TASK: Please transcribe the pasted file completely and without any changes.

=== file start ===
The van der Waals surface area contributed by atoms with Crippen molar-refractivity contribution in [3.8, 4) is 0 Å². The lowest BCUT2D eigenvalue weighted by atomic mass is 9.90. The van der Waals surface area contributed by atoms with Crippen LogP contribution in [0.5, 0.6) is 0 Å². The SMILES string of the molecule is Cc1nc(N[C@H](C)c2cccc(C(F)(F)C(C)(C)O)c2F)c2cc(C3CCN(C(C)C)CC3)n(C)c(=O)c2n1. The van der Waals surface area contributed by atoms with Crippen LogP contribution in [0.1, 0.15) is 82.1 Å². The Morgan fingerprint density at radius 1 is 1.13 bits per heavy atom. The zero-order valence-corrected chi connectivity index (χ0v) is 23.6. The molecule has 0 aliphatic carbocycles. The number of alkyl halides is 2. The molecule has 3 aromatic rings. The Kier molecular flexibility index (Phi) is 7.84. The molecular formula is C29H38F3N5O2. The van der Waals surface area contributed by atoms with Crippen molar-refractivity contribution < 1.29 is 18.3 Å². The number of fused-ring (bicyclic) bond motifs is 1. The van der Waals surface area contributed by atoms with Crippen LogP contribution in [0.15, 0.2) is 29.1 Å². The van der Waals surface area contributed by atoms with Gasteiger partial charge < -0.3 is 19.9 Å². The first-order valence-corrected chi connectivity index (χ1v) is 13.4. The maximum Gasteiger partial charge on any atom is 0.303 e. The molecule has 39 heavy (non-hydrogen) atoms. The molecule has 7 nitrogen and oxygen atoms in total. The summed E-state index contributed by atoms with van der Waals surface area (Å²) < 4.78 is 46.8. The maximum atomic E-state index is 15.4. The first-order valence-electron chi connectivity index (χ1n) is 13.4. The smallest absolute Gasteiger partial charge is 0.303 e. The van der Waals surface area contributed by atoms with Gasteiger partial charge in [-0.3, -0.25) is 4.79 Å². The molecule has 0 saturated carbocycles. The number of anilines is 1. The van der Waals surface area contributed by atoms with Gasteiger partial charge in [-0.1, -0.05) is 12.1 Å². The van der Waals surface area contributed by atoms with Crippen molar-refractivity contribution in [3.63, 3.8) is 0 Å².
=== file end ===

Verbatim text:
The van der Waals surface area contributed by atoms with Crippen molar-refractivity contribution in [3.8, 4) is 0 Å². The lowest BCUT2D eigenvalue weighted by atomic mass is 9.90. The van der Waals surface area contributed by atoms with Crippen LogP contribution in [0.5, 0.6) is 0 Å². The SMILES string of the molecule is Cc1nc(N[C@H](C)c2cccc(C(F)(F)C(C)(C)O)c2F)c2cc(C3CCN(C(C)C)CC3)n(C)c(=O)c2n1. The van der Waals surface area contributed by atoms with Crippen LogP contribution in [0.1, 0.15) is 82.1 Å². The Morgan fingerprint density at radius 1 is 1.13 bits per heavy atom. The zero-order valence-corrected chi connectivity index (χ0v) is 23.6. The molecule has 0 aliphatic carbocycles. The number of alkyl halides is 2. The molecule has 3 aromatic rings. The Kier molecular flexibility index (Phi) is 7.84. The molecular formula is C29H38F3N5O2. The van der Waals surface area contributed by atoms with Crippen molar-refractivity contribution < 1.29 is 18.3 Å². The number of fused-ring (bicyclic) bond motifs is 1. The van der Waals surface area contributed by atoms with Crippen LogP contribution in [0.15, 0.2) is 29.1 Å². The van der Waals surface area contributed by atoms with Gasteiger partial charge < -0.3 is 19.9 Å². The first-order valence-corrected chi connectivity index (χ1v) is 13.4. The maximum Gasteiger partial charge on any atom is 0.303 e. The molecule has 39 heavy (non-hydrogen) atoms. The molecule has 7 nitrogen and oxygen atoms in total. The summed E-state index contributed by atoms with van der Waals surface area (Å²) < 4.78 is 46.8. The maximum atomic E-state index is 15.4. The first-order valence-electron chi connectivity index (χ1n) is 13.4. The smallest absolute Gasteiger partial charge is 0.303 e. The van der Waals surface area contributed by atoms with Gasteiger partial charge in [-0.3, -0.25) is 4.79 Å². The molecule has 0 saturated carbocycles. The number of anilines is 1. The van der Waals surface area contributed by atoms with Gasteiger partial charge in [-0.1, -0.05) is 12.1 Å². The van der Waals surface area contributed by atoms with Crippen molar-refractivity contribution in [3.63, 3.8) is 0 Å².